- The fourth union: Zhuxue (主學), Zhuquan (主權), Zhunong (主農), Zhuhe (主和), Zhuli (主力), Zhu'an (主安), Zhumu (主睦)
- The fifth union: Guofeng (國風), Guofang (國防), Guozhi (國治), Guoguang (國光), Guohun (國魂), Guo'an (國安), Guowei (國威), Guohua (國華), Guolian (國聯), Guosheng (國盛)
- The sixth union: Guofu (國富), Guoyu (國裕), Guoqing (國慶), Guoqiang (國強), Guofu (國福), Guoxing (國興)
The newest villages from 2002 are Guosheng, Guoxing, Minxiao, and Minzhu.
Hualien City has 9,000 aboriginal people, making it the city with the largest aboriginal population in Taiwan. The majority of the aborigines that reside in Hualien include the Ami, Atayal, and Bunun. Hualien City is also the most densely populated area in Hualien county.
Summer temperature: 25–32 °C (77–90 °F)
Winter temperature: 15–22 °C (59–72 °F)
Average annual temperature: 24 °C (75 °F)
Average Precipitation: approximately 2000 mm
Typhoon Season: June to September, sometimes in May and October.
|Climate data for Hualien|
|Average high °C (°F)||21.1
|Daily mean °C (°F)||18.0
|Average low °C (°F)||15.4
|Average precipitation mm (inches)||71.91
|Source: Weatherbase |
There are 3 universities, 12 senior high schools, 4 junior high schools, 16 elementary schools, 37 churches and 31 temples.
- National Dong Hwa University, Meilun campus
- Tzu Chi University
- Tzu Chi University of Science and Technology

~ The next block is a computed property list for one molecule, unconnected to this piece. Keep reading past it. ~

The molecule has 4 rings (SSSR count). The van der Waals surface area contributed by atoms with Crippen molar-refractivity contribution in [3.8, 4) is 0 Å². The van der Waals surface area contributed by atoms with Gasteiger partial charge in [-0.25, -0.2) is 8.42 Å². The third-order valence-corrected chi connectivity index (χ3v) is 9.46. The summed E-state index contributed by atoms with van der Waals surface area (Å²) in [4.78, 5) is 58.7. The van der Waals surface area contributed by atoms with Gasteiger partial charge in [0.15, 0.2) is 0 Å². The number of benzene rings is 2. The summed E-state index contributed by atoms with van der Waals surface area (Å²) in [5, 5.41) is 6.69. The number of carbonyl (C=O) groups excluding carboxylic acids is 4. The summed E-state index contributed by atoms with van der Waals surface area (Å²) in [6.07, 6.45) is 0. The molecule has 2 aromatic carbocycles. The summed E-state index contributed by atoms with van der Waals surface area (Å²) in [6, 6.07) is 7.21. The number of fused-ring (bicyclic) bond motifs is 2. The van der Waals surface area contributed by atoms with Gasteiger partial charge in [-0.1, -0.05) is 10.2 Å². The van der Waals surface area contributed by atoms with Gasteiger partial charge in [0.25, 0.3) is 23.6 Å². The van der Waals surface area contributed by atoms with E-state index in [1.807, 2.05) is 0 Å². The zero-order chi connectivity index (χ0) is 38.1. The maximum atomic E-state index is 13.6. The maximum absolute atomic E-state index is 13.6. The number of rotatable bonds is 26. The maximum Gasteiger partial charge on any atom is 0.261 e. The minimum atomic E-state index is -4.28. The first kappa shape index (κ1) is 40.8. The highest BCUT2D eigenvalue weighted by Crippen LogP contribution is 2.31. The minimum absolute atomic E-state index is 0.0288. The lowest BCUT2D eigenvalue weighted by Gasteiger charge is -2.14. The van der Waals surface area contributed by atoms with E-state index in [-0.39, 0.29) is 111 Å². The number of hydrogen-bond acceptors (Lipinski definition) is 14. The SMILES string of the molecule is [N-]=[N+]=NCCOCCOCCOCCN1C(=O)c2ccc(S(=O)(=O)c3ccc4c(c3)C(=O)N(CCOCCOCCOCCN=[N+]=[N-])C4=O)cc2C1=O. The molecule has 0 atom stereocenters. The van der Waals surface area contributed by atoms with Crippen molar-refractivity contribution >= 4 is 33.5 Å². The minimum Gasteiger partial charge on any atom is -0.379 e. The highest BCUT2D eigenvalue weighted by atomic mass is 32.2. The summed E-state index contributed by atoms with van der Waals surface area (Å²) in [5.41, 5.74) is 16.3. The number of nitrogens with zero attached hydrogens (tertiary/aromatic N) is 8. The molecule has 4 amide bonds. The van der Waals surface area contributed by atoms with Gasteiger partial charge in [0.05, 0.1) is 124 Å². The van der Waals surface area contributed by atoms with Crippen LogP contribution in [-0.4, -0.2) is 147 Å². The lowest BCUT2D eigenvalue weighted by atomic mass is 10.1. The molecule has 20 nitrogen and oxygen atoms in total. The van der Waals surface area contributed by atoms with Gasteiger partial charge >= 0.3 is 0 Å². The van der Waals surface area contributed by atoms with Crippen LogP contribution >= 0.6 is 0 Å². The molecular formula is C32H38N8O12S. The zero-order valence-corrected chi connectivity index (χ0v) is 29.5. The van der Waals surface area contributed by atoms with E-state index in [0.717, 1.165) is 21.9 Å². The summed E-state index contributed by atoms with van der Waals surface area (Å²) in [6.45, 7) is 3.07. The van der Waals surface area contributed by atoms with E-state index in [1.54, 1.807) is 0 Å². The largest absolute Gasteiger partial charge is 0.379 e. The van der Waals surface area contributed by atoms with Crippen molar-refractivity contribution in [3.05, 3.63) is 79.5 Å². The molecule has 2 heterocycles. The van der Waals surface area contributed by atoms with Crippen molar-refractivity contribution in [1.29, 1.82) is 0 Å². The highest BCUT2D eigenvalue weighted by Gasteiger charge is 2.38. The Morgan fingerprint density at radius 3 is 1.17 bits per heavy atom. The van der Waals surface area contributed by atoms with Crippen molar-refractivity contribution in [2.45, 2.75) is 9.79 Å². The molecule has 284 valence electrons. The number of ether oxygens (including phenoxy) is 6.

Hualien City is the center of politics, economy and transportation of Hualien County. Hualien City is the center of import and export trading due to its strategic location within the county and its proximity to airport and major harbor. It also has rich tourism industries, ranging from tourist objects, accommodations etc. One of its ingenious industry is the local stone art cultural industry.
- Hualien Tzu Chi Medical Center (First Medical Center in Eastern Taiwan)
- Mennonite Christian Hospital
- Hualien Hospital, Department of Health, Execusive Yuan
- Chishingtan Coast Scenic Area
- Hualien Baseball Stadium
- Hualien County Stone Sculptural Museum
- Pine Garden
- North Beach Park (Beibing Park)
- South Beach Park and Night Market (Nanbing Park)
- Tzu Chiang Night Market
- Meilun Mountain Park
- Hualien Fish Market
- Pine Garden
- Old Railroad Cultural Shopping Street
- Rock Street
- Ciji Sing Ji Hall (Meditation Hall) of the Tzu Chi Foundation
- Hiking and River Tracing Trips around Hualien City
Still Thought's Hall (Jingsi Hall) of Tzu chi Foundation
- Ulsan, South Korea (1982)
- Yonaguni, Okinawa, Japan (1982)
- Albuquerque, New Mexico, USA (1983)
- Bellevue, Washington, USA (1984)
- Oudtshoorn, South Africa (1985)
- Takachiho, Miyazaki, Japan (2005)
- Santa Maria, Laguna, Philippines (2006)
- Saipan, Northern Mariana Islands, USA (2007)
|Wikimedia Commons has media related to Hualien.|
- "撒奇萊雅族_認識本族". TAIWAN INDIGENOUS PEOPLES CULTURE PARK. Retrieved 3 December 2014.
- Stanisław Kałużyński, ed. (1996). Przegląd orientalistyczny (Warszawa: Polskie Towarzystwo Oreintalistyczne). 177-184: 202. ISSN 0033-2283. Missing or empty
- "Weatherbase: Historical Weather for Hualien, Taiwan". Weatherbase. 2011. Retrieved on November 24, 2011.